Parents expend so much time and energy worrying about screen addiction and whether or not the relationships kids form online will have the same value we as adults place on our person to person interactions that they may be missing the here and now with their own kids. We have already had the conversation regarding technology and its permanence in our lives, let’s not waste another minute missing out on what our kids are doing.
Douglas Rushkoff makes a wonderful point in the FRONTLINE episode, Generation Like. “We are asking the wrong questions” (when it comes to digital and social media). He worries, “ What are companies doing to our kids through technology?” And this really is the bigger question, the more important question we need to be asking.
Rushkoff talks about how much of what he is discovering through his interactions with the teens he is working with remind him of the Merchants of Cool episode FRONTLINE aired in 2001. Interestingly, I had been thinking about the concepts expressed in that video just before it was mentioned.
Having a BS in Marketing (how appropriate!), I saw this video when it aired. I was working on a paper and actually used this show as a source. Because the thing is, the concepts of buzz marketing and the consumed consumer are not new. They are just digitized now. And just as in 2001, the younger generation is the victim.
Thanks to social media, companies are no longer selling to an audience, but getting the audience to sell their stuff for them, all the while claiming transparency. But are they really as transparent as they claim to be? Just like in the Wizard of Oz, (though rather than a man), there is a marketing juggernaut behind the curtain pulling the strings.
Mr. Rushkoff felt that the kids in Generation Like are more sophisticated than those in the Merchants of Cool. But he does see a vulnerability in them, and that is those pesky Likes. He likens them to social currency – the more you have the better you feel. What these kids don’t realize is that that Like data is collected, and then turned into REAL money for companies. It is, as mentioned in the show, “the perfect mashup of culture and commerce”.
It is no secret that kids consume media. They have just moved on from TV shows to the Internet. Honestly, the level to which they do is staggering. But what is key here is how that consumption has changed. I look at my own children, and while they do not yet have their own social media accounts (lack of interst – thank God for boys), they are avid YouTube viewers. And some of the stuff they watch is absolutely inane in my opinion. But, like Tyler Oakley said, (to paraphrase) what is lame in real life is cool on the web (must be a generational concept). But it’s all about the Likes. Gotta have ‘em.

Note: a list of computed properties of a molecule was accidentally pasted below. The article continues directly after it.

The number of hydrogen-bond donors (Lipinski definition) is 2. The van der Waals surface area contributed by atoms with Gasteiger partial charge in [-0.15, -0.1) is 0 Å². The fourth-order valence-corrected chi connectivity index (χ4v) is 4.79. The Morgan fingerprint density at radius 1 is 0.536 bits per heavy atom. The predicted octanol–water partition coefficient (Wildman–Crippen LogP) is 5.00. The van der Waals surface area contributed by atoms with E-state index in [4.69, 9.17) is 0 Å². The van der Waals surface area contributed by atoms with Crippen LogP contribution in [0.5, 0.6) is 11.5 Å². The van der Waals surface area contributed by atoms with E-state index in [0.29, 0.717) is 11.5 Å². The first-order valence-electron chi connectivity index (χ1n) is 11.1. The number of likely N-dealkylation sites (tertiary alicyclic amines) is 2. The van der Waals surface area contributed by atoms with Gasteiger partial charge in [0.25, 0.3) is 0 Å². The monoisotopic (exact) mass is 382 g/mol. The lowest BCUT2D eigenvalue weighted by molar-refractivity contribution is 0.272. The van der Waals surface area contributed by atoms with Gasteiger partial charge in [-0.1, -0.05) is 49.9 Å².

The thing is, kids want to be famous. This desire for attention is nothing new; kids just have a way bigger stage now. A global one, even. And they will do the most bizarre things to get noticed. The notion of selling out has no meaning any more. One speaker in the show even mentioned that selling out is not selling out, but more like getting the brass ring. Young kids don’t even know what the expression means.
There is a girl featured in this video who is a rabid fan of the Hunger Games phenomenon. The report compares social media to the Hunger Games. This is our version of it. I loved Suzanne Collins’ series, but as a parent, I also struggle with the concepts in the book. Our choices as adults have such a huge impact on the future of young people it is scary. To coin a question from FRONTLINE, “Can kids really win when they don’t make the rules?”
So…What will I do with this knowledge? It’s really hard to say. I have to watch what my students watch, read what they read, listen to what they do, and find out what makes them tick. Certainly, I have to make every effort to connect with them on levels that appeal to them. I have to deliver lessons that engage them. I want to be that cool teacher that kids Tweet about, sure. But am I cool if they don’t learn anything in my classroom?